Whipping between writerly modes like these was—and remains—unconventional within art essays. hooks described it as a necessary strategy, saying that it could bring theory beyond academia. “Part of the challenge for insurgent intellectuals, particularly those of us who are artists in this society, is to pull back from academe, actually, and academic settings,” she told Lawrence Chua in 1994 Bomb interview.
In 2006, hooks discussed this topic further in a series of conversations with artist and scholar Amalia Mesa-Bains, titled Homegrown: Engaged Cultural Criticism, which also touched on the role of art and activism, feminist iconography, and much more. In the book’s preface, hooks says, “This conversation should nurture others. … And by actions like these, which are forms of activism, we repudiate the notion that as cultural workers and intellectuals, we are at odds with the world that we come from. And I agree with you–in this project, we’re thinking about solidarity and the links between Black culture and Latino culture.”
hooks was born under the name Gloria Jean Watkins in Hopkinsville, Kentucky, in 1952. Raised by a working-class family that she said gave her a different voice on the subjects she would later address, she went on to attend Stanford University for a B.A. and the University of Wisconsin–Madison for an M.A. In 1978, for a book of poetry called And Then We Wept, she took on the alias bell hooks in reference to her maternal great-grandmother, Bell Blair Hooks. The unusual lowercase stylization also marked an attempt to “emphasize the importance of the substance of her writing as opposed to who she is,” she once wrote.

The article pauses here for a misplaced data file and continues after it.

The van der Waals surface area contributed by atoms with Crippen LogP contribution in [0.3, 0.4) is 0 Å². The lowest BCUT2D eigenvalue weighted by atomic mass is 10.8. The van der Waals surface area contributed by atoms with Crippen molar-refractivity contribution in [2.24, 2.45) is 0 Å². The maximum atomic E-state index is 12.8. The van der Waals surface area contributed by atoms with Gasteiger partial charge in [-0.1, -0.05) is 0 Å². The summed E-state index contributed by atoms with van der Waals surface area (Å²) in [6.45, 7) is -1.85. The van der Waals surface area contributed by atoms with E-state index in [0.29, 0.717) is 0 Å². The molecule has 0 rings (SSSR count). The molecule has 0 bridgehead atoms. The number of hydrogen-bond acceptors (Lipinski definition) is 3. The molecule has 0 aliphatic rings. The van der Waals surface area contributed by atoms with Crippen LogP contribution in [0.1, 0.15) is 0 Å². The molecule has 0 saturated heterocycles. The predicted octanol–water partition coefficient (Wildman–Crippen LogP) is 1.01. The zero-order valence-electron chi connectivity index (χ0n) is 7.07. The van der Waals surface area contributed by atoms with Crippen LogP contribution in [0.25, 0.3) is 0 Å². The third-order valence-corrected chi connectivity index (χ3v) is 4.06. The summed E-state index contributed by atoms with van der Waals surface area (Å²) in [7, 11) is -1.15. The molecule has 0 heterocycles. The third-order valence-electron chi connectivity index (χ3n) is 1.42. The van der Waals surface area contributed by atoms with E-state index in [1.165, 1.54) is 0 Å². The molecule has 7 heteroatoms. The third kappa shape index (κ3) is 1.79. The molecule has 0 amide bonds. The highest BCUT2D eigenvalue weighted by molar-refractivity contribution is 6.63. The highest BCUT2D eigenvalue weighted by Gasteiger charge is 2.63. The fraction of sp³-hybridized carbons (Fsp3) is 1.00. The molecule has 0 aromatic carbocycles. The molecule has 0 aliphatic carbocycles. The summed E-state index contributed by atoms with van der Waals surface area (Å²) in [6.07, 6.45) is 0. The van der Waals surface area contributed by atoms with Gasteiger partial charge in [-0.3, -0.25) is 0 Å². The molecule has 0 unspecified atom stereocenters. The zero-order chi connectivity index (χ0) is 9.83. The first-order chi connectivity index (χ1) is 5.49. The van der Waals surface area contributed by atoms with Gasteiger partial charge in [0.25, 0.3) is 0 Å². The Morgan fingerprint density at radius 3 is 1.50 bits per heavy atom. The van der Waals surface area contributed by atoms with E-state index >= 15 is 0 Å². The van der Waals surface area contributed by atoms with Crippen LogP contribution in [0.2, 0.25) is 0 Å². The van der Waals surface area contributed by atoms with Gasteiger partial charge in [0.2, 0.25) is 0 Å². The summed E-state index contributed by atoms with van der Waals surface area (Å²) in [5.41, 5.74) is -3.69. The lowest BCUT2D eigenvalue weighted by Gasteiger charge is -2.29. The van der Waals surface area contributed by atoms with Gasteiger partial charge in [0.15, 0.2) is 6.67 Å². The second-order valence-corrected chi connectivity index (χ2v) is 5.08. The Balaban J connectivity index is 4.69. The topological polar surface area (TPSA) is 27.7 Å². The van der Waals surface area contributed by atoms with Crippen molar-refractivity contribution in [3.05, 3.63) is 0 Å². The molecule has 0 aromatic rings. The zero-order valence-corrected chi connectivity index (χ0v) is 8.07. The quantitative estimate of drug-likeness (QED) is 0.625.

As hooks’s writing rose in popularity, it was read widely by artists and more. But not everyone was seduced by it. In a famed article published by the Village Voice in 1995, critic Michele Wallace wrote, “Everybody knows that p.c. rhetoric has become a problem, and Hooks has made herself queen of p.c. rhetoric. Without the unlovely p.c. code phrases, ‘white supremacy,’ ‘patriarchal domination’ and ‘self-recovery,’ Hooks couldn’t write a sentence.”
hooks’s writing and public appearances often included comments that seemed designed to provoke. In 1996, in an Artforum essay, she wrote, “Ultimately, let’s just pretend that there’s no racism—no sexism—that anybody who speaks out about oppression is just whining and should shut the fuck up, nobody’s listening. That was the message of 1996.” And in the book Killing Rage: Ending Racism, published the year before, she spoke of a desire to murder a white man sitting next to her as she was writing.
At its core, hooks’s writing remains so widely read because of its openness. “When I find myself raging at the lack of thought behind so many of the images produced by our dominant film and television culture, I turn to the appealing complexity of bell’s writing—a challenge equivalent to the difficulty that should go into creating images,” artist Isaac Julien once wrote in Artforum. Countless other artists have been inspired by hooks over the years since.
hooks seemed to speak for her practice as a whole when, in a 1996 interview with artist and filmmaker Camille Billops, she said, “If we are always fearful of judgement, we can never take the risks that make it possible for us to be fully self-actualized.”